HELP! Asterisk is hogging CPU

I want to uninstall Asterisk since I don’t use it.

I recently updated to OS Sierra and Asterisk is using 99% CPU and it’s causing my MacBook Air battery to last 25% as long as it used to. This is not ok.

Please help. I can’t even find it in my computer anywhere to remove it.

in the source directory where you compiled asterisk you can do a make ‘uninstall-all’ and that should remove anything installed.

I have no idea what this means. I don’t even remember installing this program… I also can’t even find ANY files by searching for ‘asterisk’ in my computer. I have no idea where or what it even is but its using 99% of my CPU pretty much all day meaning I have to plug into a power source often.

How do you know it’s asterisk causing your problem then?

Activity monitor.

I have no suggestions then. You may want to re-install your operating system if you don’t know how it was installed.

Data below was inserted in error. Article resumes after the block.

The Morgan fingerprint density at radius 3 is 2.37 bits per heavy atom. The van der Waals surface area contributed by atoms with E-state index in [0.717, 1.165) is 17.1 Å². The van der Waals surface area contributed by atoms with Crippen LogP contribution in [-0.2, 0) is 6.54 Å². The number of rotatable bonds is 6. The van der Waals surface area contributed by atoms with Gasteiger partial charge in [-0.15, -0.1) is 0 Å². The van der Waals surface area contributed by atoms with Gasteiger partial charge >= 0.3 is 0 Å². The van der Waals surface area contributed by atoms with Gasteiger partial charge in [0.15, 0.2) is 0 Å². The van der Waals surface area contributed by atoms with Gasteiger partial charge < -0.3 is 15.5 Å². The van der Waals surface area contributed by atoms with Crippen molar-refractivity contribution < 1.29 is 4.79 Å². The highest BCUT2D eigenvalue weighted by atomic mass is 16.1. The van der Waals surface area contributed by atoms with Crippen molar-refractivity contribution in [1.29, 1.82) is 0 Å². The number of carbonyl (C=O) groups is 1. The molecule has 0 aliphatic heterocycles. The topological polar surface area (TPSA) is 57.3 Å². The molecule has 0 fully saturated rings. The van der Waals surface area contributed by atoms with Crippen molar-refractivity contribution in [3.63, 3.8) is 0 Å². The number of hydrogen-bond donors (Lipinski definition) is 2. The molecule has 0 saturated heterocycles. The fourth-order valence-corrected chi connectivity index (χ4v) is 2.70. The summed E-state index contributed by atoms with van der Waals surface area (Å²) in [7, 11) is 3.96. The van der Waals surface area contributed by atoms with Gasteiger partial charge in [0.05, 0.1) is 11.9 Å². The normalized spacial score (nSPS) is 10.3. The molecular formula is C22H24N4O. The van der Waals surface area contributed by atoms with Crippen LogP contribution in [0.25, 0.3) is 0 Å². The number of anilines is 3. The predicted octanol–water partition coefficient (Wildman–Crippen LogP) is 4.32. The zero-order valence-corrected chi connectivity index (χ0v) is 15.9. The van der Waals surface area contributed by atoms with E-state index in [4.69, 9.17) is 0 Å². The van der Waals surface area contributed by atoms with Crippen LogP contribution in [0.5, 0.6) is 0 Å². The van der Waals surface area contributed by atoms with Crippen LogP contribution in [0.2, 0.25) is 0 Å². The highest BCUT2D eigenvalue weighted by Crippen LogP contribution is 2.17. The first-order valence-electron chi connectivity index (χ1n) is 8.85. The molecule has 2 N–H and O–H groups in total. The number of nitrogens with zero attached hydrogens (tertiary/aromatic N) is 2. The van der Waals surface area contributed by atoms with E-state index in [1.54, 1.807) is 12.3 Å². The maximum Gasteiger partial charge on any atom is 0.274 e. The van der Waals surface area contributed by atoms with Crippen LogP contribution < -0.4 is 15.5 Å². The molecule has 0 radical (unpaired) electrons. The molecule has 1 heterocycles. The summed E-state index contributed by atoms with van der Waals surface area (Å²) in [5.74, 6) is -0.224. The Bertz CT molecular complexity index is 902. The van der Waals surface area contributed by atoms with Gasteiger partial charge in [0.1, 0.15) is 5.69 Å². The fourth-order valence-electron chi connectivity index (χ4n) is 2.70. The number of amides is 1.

how about how to UNINSTALL the program!?

This is a pain in the ass.

I gave you the instructions on how to uninstall asterisk if you have compiled it from source above.

do a ‘make uninstall-all’ in the source directory.

If you used a package manager to install asterisk you will have to use that package manager to remove it.

Would the files be called anything but Asterisk? Because doing a search on my HD doesn’t bring anything up related.

The source directory is usually named asterisk-version number so asterisk- or asterisk-11.0.0 or asterisk-14.0.1

Most people put the sources in /usr/src or /usr/local/src

Asterisk is not something you just have accidentally on a machine. Also asterisk does not consume a lot of CPU unless it is doing something. You really need to find out and understand why it was there in the first place.

However, on most installations, you can break it by removing or renaming /usr/sbin/asterisk.

Doesn’t exist.

This is rough times. lol I literally cannot find it anywhere.

You need a local linux expert

You could try running lsof on the process to try and find the pathname for the executable (this is likely to be work best immediately after booting).

What does “sudo find / -name asterisk -print” return?

Also, something in the startup scripts must be starting it, so look where they are kept for your version of Linux.

However, if you have big pieces of optional software running that you didn’t configure, you should be seriously worried about the integrity of that machine and you really do need a linux expert to work out if it has been compromised (although I can’t think why a hacker would install Asterisk).